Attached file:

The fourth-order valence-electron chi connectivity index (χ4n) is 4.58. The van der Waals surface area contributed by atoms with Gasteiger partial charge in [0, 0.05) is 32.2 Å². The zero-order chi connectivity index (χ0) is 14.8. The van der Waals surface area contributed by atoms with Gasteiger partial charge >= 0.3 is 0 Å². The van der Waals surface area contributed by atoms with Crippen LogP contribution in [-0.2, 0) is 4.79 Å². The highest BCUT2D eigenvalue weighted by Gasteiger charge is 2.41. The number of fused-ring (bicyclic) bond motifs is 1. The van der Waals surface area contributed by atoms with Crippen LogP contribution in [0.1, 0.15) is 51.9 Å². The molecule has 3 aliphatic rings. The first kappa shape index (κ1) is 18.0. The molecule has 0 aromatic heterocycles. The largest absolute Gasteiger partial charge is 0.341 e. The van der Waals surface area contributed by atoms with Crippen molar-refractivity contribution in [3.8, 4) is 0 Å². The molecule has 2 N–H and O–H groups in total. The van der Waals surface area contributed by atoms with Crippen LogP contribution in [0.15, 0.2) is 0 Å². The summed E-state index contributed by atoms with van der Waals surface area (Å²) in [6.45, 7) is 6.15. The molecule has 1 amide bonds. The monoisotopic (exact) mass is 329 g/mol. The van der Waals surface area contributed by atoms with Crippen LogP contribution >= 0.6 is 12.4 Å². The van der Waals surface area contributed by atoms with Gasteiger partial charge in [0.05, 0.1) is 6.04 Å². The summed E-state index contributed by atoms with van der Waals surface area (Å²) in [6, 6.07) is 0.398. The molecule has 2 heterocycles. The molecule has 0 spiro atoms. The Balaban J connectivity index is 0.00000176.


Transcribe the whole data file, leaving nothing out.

The fourth-order valence-electron chi connectivity index (χ4n) is 4.58. The van der Waals surface area contributed by atoms with Gasteiger partial charge in [0, 0.05) is 32.2 Å². The zero-order chi connectivity index (χ0) is 14.8. The van der Waals surface area contributed by atoms with Gasteiger partial charge >= 0.3 is 0 Å². The van der Waals surface area contributed by atoms with Crippen LogP contribution in [-0.2, 0) is 4.79 Å². The highest BCUT2D eigenvalue weighted by Gasteiger charge is 2.41. The number of fused-ring (bicyclic) bond motifs is 1. The van der Waals surface area contributed by atoms with Crippen LogP contribution in [0.1, 0.15) is 51.9 Å². The molecule has 3 aliphatic rings. The first kappa shape index (κ1) is 18.0. The molecule has 0 aromatic heterocycles. The largest absolute Gasteiger partial charge is 0.341 e. The van der Waals surface area contributed by atoms with Crippen molar-refractivity contribution in [3.8, 4) is 0 Å². The molecule has 2 N–H and O–H groups in total. The van der Waals surface area contributed by atoms with Crippen LogP contribution in [0.15, 0.2) is 0 Å². The summed E-state index contributed by atoms with van der Waals surface area (Å²) in [6.45, 7) is 6.15. The molecule has 1 amide bonds. The monoisotopic (exact) mass is 329 g/mol. The van der Waals surface area contributed by atoms with Crippen LogP contribution >= 0.6 is 12.4 Å². The van der Waals surface area contributed by atoms with Gasteiger partial charge in [0.05, 0.1) is 6.04 Å². The summed E-state index contributed by atoms with van der Waals surface area (Å²) in [6, 6.07) is 0.398. The molecule has 2 heterocycles. The molecule has 0 spiro atoms. The Balaban J connectivity index is 0.00000176.